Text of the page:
• “Nerves” are being hit here. But a good question. I fall into a category of no MRI evidence for slow clinically progressive disease, after a relapsing course. 25 years on interferon beta 1b, then a quick stint on Ocrevus until covid. Biggest complaint concerning names is, I had to dig to find out that I am far from alone, but there is little recognition for it, seemingly due to a clear lack of recognition that this is what (unless I am misreading something) commonly occurs. Wish I had been told to expect it rather than allowing myself to believe that no MRI evidence meant everything was OK. So to specifically answer the question, words like active, inactive, silent, have to be better defined. Am I active, inactive, silent? Still don’t know what to call it but I know I am not alone and that it is typical.

  • Just multiple sclerosis?

    If we sum the content of the posts since I began reading the blog (Feb 2020) most of the definitions goes one against the other.

    We do not need to classify the disease but just to describe the patients for example to do subset population analyses (eg poor representativeness of EDSS for >6.5 so longer trial needed for them)

    To me, if a patient has MRI activity as new lesions or expanding lesions he needs a DMT. If on a DMT and he has no activity than the DMT is keeping MRI activity at bay and should not be discontinued, if on a DMT and he has activity it is time to escalate to higher efficacy, if possible.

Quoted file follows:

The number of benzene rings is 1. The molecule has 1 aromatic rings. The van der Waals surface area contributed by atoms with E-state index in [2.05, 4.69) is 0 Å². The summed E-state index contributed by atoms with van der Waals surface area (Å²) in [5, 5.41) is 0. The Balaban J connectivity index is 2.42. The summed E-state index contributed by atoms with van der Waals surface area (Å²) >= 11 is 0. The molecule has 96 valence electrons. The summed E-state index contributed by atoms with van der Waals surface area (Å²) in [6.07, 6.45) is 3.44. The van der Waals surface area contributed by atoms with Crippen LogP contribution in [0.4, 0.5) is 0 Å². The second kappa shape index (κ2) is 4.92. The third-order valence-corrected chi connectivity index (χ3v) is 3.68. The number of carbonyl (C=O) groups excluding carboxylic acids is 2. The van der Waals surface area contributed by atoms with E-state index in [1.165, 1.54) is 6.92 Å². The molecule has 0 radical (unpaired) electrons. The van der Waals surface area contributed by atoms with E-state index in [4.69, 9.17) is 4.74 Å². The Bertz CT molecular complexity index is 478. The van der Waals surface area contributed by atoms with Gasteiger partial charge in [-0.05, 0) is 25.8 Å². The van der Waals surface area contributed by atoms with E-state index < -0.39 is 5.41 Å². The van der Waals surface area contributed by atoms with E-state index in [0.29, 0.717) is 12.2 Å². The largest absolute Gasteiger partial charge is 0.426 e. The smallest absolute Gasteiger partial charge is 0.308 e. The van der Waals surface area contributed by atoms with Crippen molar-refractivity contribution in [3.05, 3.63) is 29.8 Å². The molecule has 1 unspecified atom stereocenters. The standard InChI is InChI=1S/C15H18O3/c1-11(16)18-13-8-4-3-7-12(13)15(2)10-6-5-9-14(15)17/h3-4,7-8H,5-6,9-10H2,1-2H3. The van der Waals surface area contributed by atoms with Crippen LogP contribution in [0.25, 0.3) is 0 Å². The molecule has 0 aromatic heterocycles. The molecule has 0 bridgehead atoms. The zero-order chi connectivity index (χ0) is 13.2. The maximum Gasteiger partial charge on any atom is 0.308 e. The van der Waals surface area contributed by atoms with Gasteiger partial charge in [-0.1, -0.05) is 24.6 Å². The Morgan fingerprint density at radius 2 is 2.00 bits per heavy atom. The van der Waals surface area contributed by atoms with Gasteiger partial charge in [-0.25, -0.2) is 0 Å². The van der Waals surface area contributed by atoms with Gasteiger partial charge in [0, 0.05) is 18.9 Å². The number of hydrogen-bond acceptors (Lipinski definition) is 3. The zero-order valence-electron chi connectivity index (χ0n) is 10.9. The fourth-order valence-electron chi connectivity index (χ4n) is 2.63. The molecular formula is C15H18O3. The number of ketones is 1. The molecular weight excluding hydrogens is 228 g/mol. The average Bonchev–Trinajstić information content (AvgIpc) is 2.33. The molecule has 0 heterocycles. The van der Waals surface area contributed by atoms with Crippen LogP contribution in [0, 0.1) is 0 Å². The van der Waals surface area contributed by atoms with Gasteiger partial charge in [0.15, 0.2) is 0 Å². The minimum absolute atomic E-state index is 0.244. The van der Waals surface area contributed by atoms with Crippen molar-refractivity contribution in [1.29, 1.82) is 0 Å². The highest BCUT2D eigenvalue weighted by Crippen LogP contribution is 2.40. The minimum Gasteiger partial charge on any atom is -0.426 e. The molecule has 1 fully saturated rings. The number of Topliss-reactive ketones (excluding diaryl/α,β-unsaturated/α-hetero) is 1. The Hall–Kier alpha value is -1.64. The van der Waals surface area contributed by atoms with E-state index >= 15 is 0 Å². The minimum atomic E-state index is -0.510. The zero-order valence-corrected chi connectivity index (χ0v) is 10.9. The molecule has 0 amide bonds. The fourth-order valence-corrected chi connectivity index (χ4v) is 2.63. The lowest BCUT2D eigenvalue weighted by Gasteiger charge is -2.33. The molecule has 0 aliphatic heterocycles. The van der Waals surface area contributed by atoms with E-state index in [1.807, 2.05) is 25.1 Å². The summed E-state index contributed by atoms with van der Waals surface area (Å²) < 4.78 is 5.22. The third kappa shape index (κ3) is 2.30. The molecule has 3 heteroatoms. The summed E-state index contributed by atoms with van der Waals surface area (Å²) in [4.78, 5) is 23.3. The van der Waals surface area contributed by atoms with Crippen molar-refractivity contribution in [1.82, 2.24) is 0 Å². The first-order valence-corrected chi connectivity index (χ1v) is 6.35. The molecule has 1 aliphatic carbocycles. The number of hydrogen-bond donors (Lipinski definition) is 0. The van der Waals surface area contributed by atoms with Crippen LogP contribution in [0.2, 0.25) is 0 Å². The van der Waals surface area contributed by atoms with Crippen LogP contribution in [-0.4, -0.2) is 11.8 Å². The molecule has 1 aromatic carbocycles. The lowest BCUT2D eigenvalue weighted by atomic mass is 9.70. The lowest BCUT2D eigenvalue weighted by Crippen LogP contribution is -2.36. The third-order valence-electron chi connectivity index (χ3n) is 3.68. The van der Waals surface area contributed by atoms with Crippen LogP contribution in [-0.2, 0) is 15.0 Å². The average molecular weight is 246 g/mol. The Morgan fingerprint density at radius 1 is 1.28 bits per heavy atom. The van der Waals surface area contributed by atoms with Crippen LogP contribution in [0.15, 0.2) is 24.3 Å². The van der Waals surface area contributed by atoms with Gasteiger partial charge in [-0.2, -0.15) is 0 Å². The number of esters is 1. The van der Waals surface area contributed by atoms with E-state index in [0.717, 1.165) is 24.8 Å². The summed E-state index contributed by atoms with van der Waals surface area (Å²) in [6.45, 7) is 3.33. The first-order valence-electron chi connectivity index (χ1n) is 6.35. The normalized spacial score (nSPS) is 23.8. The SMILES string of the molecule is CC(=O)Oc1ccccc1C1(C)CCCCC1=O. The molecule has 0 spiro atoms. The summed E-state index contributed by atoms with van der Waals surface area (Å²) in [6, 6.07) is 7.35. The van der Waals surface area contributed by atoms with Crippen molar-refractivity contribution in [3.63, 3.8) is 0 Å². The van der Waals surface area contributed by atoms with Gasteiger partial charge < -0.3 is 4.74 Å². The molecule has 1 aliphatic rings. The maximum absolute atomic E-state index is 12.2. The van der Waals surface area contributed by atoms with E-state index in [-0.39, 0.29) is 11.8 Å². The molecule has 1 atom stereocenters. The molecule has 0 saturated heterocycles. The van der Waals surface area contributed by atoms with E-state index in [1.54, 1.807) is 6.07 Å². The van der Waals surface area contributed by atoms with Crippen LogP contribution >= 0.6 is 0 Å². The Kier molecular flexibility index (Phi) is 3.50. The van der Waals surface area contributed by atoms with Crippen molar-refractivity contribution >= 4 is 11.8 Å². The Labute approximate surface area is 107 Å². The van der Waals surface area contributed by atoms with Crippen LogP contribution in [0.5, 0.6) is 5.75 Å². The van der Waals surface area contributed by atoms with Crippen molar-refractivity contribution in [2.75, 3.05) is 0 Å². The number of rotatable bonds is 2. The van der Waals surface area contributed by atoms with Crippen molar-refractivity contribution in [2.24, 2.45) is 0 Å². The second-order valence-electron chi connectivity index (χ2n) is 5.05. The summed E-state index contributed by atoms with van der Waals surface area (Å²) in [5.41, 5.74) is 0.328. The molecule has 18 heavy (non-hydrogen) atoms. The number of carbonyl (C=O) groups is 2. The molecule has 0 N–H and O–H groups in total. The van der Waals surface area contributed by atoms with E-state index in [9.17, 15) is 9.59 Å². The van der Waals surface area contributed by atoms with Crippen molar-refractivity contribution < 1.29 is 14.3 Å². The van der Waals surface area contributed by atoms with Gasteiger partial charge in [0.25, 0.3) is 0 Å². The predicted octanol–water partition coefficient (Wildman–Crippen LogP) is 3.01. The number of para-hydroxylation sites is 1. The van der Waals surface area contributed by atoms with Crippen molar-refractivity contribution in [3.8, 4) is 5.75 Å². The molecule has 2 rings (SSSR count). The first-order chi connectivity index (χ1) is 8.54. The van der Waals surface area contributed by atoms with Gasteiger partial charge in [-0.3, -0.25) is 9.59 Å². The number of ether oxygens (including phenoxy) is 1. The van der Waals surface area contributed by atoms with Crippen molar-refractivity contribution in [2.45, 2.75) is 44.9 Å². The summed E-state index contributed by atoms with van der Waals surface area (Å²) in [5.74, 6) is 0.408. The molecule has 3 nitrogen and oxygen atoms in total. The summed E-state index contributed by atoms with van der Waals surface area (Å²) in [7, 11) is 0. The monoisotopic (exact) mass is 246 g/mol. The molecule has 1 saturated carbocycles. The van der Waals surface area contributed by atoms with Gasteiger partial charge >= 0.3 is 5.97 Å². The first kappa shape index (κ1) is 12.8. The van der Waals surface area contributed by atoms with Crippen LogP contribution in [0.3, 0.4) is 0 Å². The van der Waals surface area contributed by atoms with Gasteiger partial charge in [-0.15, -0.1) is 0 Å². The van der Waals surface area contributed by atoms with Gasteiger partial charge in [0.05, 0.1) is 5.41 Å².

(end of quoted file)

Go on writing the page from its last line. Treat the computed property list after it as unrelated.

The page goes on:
If a person has no MRI activity at all (and never had since diagnosis, do these cases exist?) then I would treat as those people with activity as they are a minor number of pwMS and possibly we are trying to improve their outcomes. Also, the fact that MRI is not detecting activity it does not mean that there is no activity, maybe the technique is not sensitive enough to detect it (like reported in the post on post-mortem detected cortical lesions that are missed by MRI) and they fall back on the point above.

    Finally, for all of them drugs targeting progression are needed for neuroprotection, switching off hot microglia, clear oligoclonal bands, brain preference etc.

    So, one name and full access to all DMTs.

  • Was diagnosed with active relapse remitting, I think im currently benign though…I have no symptoms but thats because of Tysabri

  • Technically, I have inactive RRMS – MRIs stable but it is completely misleading as to where I am currently at.

    I have been gradually declining since I had to switch from Gilenya to Ocrevus 2.5 years ago. I start Lemtrada in 4 weeks. I feel like crap but am still a highly functioning professional. I just want to be on a DMT that doesn’t give me so many side effects that I become despondent and cannot face maintaining therapy and every other usual part of staying active, engaged and independent.

    I would personally like to see smouldering MS recognised and studied. It is real and this is the only site I have been able to read something that resembles my own reality.

    • Wendy, I am interested in making a similar move. I have only been on Ocrevus for 6 months but have relapsed and generally felt I’ll the whole time. I still have hope of getting things under control relatively early in my diseases course. Can I ask how you were able to convince your nuero to make this move? Particularly in covid times. You must be coming up to your infusion now so best of luck with it